Early American Architecture

Chapter XIII.
Church and Sunday in Old New York.

SUNDAY was not observed in New Netherland with any such rigidity as in New England. The followers of Cocceius would not willingly include Saturday night, and not even all of the Sabbath day, in their holy time. Madam Knight, writing in 1704 of a visit to New York, noted: “The Dutch are n’t strict in keeping the Sabbath as in Boston and other places where I have been.” This was, of course, in times of English rule in New York. Still, much respect to the day was required, especially under the governing hand of the rigid Calvinist Stuyvesant. He specially enjoined and enforced strict regard for seemly quiet during service time. The records of Stuyvesant’s government are full of injunctions and laws prohibiting “tavern-tapping” during the hours of church service. He would not tolerate fishing, gathering of berries or nuts, playing in the street, nor gaming at ball or bowls during church time. At a little later date the time of prohibition of noise and tapping and gaming was extended to include the entire Sabbath day, and the schout, was ordered to be active in searching out and punishing such offenders.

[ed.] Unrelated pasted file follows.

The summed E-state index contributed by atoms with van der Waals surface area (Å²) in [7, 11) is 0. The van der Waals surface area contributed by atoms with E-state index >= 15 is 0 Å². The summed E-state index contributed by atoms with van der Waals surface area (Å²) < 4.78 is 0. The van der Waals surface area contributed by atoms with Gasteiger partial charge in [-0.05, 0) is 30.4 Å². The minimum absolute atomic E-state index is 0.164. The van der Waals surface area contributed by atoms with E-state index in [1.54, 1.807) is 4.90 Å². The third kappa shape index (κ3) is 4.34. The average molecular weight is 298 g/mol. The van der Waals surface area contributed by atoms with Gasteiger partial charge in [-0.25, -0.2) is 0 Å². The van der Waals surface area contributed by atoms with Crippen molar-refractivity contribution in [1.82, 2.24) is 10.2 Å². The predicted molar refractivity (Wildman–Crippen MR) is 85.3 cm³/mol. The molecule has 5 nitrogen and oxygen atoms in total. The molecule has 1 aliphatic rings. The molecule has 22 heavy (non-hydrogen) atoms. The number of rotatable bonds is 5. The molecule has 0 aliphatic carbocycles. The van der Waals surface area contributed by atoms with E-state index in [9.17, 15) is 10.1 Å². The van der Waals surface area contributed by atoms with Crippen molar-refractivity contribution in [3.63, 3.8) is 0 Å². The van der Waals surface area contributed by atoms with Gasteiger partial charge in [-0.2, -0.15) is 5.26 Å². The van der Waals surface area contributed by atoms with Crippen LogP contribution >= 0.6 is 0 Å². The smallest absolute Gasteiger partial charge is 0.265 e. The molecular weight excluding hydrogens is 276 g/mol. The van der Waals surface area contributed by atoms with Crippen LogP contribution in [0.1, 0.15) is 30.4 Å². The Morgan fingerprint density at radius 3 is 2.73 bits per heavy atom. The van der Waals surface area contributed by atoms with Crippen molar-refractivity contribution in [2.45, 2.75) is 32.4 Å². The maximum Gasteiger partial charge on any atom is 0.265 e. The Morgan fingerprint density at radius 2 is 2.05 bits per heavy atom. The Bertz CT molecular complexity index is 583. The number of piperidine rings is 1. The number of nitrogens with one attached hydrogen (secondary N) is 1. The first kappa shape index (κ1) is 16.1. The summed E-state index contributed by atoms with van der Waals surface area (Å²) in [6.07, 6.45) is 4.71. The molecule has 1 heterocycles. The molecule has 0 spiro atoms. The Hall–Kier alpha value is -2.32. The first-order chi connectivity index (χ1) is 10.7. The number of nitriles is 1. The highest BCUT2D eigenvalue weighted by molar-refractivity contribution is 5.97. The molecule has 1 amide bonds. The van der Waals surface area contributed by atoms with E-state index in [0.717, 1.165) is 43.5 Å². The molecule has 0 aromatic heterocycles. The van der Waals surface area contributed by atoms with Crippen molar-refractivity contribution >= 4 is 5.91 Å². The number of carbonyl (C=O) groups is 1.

Occasionally his vigilance did discover some Sabbath disorders. He found the first Jew trader who came to the island of Manhattan serenely keeping open shop on Sunday, and selling during sermon time, knowing naught of any Sunday laws of New Amsterdam.

And Albert the Trumpeter was seen on the Sabbath in suspicious guise, with an axe on his shoulder, — but he was only going to cut a bat for his little son; and as for his neighbor who did cut wood, it was only kindling, since his children were cold.

And one Sunday evening in 1660 the schout triumphantly found three sailors round a tap-house table with a lighted candle and a backgammon-board thereon; and he surely had a right to draw an inference of gaming therefrom.


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